Morbidity and mortality of preterm and newborn infants remain significant public health concerns. Streptococcus agalactiae or Group B Streptococcus (GBS) are a leading cause of bacterial infection associated preterm births, stillbirths and early onset sepsis. We recently showed that increased expression of the hyaluronidase can be associated with GBS invasive disease and induces fetal demise in pregnant mice. The objective of this proposal is to understand how the GBS hyaluronidase subverts the function of multiple host innate immune cells to induce fetal injury and systemic infection.
Aim 1 will define mechanisms by which the GBS hyaluronidase subverts immune cell function and immune cell recruitment.
Aim 2 will establish how expression of the GBS hyaluronidase promotes microbial invasion of the amniotic cavity and fetal injury in the pregnant nonhuman primate model that closely emulates human pregnancy. These studies will provide novel insight into mechanisms of immune evasion during GBS infections. These results are essential and invaluable for development of novel therapeutic approaches to reduce the risk of GBS infection associated fetal injury, stillbirth, preterm births and neonatal infections.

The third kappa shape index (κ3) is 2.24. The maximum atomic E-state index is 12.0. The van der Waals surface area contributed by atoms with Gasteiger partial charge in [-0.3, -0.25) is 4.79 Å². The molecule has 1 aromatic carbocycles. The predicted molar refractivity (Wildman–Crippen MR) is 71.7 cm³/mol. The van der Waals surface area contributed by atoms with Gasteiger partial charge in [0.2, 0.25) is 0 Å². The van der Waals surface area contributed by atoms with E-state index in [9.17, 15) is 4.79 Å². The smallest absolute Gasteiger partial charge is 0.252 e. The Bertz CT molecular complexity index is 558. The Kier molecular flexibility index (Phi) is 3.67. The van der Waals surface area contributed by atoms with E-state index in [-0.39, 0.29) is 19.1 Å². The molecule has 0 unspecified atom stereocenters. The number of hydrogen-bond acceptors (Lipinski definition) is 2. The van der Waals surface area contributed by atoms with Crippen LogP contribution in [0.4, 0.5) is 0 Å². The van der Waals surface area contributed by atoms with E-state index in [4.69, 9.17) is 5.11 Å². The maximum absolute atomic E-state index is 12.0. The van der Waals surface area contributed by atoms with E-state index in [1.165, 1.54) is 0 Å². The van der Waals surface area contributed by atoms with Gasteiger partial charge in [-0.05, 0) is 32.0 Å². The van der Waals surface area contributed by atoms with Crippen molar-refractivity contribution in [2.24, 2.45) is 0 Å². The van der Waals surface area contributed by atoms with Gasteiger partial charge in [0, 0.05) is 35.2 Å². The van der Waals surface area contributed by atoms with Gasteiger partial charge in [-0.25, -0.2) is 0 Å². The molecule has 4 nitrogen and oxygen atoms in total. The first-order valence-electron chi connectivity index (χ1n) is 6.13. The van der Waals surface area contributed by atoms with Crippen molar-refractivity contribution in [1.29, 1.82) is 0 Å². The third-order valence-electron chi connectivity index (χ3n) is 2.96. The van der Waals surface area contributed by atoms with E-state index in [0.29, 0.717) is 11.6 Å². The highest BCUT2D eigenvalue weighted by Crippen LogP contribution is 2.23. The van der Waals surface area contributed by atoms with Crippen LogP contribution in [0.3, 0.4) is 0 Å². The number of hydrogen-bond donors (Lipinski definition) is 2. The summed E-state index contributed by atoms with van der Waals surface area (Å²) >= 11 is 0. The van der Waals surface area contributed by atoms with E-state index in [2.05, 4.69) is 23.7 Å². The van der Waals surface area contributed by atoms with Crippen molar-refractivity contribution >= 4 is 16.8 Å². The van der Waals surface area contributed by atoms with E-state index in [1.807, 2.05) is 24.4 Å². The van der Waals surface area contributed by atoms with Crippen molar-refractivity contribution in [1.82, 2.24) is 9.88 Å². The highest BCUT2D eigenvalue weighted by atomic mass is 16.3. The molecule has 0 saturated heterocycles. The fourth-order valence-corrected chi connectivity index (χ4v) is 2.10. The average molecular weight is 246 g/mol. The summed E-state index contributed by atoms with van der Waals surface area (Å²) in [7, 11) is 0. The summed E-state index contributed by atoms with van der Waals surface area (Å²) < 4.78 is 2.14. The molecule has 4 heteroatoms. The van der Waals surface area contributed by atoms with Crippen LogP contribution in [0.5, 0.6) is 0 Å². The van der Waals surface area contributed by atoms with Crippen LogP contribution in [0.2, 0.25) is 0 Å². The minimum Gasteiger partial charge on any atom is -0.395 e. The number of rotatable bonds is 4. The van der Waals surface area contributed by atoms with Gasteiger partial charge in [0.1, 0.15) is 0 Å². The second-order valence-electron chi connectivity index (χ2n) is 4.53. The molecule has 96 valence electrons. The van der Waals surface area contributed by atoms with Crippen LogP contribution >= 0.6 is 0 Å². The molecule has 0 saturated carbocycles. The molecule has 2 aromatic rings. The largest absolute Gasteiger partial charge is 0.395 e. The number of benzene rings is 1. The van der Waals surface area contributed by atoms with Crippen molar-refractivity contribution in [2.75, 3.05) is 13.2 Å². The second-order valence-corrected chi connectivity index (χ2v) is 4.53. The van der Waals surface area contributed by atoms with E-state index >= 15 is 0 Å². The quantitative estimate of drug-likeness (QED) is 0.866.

Public Health Relevance

Understanding how pathogen encoded hyaluronidase affects immune cell function and recruitment will be invaluable for the development of therapeutic strategies to prevent Group B Streptococcal infections that include preterm births, stillbirths, and neonatal disease.

National Institute of Health (NIH)
National Institute of Allergy and Infectious Diseases (NIAID)
Research Project (R01)
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Special Emphasis Panel (ZRG1)
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GU, Xin-Xing
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Seattle Children's Hospital
United States
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